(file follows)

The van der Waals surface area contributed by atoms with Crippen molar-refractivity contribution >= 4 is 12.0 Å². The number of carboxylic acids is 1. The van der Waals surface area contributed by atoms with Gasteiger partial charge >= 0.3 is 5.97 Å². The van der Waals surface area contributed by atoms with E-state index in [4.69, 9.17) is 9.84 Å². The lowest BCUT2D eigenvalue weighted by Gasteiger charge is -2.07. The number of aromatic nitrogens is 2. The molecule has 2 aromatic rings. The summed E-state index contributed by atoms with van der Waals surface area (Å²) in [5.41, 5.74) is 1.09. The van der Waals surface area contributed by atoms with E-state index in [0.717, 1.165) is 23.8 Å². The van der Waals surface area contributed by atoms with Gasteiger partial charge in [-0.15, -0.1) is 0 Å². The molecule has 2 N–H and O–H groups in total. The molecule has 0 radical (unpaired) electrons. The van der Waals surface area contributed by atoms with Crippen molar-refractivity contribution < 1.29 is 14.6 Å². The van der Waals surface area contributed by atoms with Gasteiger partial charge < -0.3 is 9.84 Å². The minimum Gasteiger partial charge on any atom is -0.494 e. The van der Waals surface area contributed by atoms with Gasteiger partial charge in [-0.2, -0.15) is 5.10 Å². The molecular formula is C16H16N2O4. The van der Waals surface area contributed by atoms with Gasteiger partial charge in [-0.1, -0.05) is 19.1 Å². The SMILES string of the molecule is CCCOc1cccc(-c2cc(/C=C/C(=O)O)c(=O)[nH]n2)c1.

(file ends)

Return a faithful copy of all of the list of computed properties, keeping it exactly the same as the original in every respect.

The van der Waals surface area contributed by atoms with Crippen molar-refractivity contribution >= 4 is 12.0 Å². The number of carboxylic acids is 1. The van der Waals surface area contributed by atoms with Gasteiger partial charge >= 0.3 is 5.97 Å². The van der Waals surface area contributed by atoms with E-state index in [4.69, 9.17) is 9.84 Å². The lowest BCUT2D eigenvalue weighted by Gasteiger charge is -2.07. The number of aromatic nitrogens is 2. The molecule has 2 aromatic rings. The summed E-state index contributed by atoms with van der Waals surface area (Å²) in [5.41, 5.74) is 1.09. The van der Waals surface area contributed by atoms with E-state index in [0.717, 1.165) is 23.8 Å². The van der Waals surface area contributed by atoms with Gasteiger partial charge in [-0.15, -0.1) is 0 Å². The molecule has 2 N–H and O–H groups in total. The molecule has 0 radical (unpaired) electrons. The van der Waals surface area contributed by atoms with Crippen molar-refractivity contribution < 1.29 is 14.6 Å². The van der Waals surface area contributed by atoms with Gasteiger partial charge < -0.3 is 9.84 Å². The minimum Gasteiger partial charge on any atom is -0.494 e. The van der Waals surface area contributed by atoms with Gasteiger partial charge in [-0.2, -0.15) is 5.10 Å². The molecular formula is C16H16N2O4. The van der Waals surface area contributed by atoms with Gasteiger partial charge in [-0.1, -0.05) is 19.1 Å². The SMILES string of the molecule is CCCOc1cccc(-c2cc(/C=C/C(=O)O)c(=O)[nH]n2)c1.